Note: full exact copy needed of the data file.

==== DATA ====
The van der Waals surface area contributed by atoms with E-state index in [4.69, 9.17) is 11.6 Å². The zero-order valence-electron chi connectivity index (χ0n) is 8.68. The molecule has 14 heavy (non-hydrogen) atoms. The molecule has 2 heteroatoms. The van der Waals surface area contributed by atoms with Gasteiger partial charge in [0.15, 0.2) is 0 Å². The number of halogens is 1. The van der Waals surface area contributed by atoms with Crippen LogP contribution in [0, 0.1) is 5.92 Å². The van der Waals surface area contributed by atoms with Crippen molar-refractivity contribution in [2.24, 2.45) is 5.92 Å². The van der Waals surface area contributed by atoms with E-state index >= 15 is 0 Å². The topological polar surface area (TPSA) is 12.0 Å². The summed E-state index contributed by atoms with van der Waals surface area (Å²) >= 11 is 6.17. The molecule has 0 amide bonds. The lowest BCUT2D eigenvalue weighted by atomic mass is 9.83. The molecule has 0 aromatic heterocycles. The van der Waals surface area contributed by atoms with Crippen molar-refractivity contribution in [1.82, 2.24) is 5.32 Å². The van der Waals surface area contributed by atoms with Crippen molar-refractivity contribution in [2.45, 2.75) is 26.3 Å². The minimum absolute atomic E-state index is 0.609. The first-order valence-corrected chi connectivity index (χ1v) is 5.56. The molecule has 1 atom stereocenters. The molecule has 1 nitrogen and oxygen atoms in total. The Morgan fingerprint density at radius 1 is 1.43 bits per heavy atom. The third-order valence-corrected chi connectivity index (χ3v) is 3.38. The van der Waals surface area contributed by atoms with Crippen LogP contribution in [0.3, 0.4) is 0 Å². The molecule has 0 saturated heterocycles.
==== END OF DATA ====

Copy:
The van der Waals surface area contributed by atoms with E-state index in [4.69, 9.17) is 11.6 Å². The zero-order valence-electron chi connectivity index (χ0n) is 8.68. The molecule has 14 heavy (non-hydrogen) atoms. The molecule has 2 heteroatoms. The van der Waals surface area contributed by atoms with Gasteiger partial charge in [0.15, 0.2) is 0 Å². The number of halogens is 1. The van der Waals surface area contributed by atoms with Crippen LogP contribution in [0, 0.1) is 5.92 Å². The van der Waals surface area contributed by atoms with Crippen molar-refractivity contribution in [2.24, 2.45) is 5.92 Å². The van der Waals surface area contributed by atoms with E-state index >= 15 is 0 Å². The topological polar surface area (TPSA) is 12.0 Å². The summed E-state index contributed by atoms with van der Waals surface area (Å²) >= 11 is 6.17. The molecule has 0 amide bonds. The lowest BCUT2D eigenvalue weighted by atomic mass is 9.83. The molecule has 0 aromatic heterocycles. The van der Waals surface area contributed by atoms with Crippen molar-refractivity contribution in [1.82, 2.24) is 5.32 Å². The van der Waals surface area contributed by atoms with Crippen molar-refractivity contribution in [2.45, 2.75) is 26.3 Å². The minimum absolute atomic E-state index is 0.609. The first-order valence-corrected chi connectivity index (χ1v) is 5.56. The molecule has 1 atom stereocenters. The molecule has 1 nitrogen and oxygen atoms in total. The Morgan fingerprint density at radius 1 is 1.43 bits per heavy atom. The third-order valence-corrected chi connectivity index (χ3v) is 3.38. The van der Waals surface area contributed by atoms with Crippen LogP contribution in [0.3, 0.4) is 0 Å². The molecule has 0 saturated heterocycles.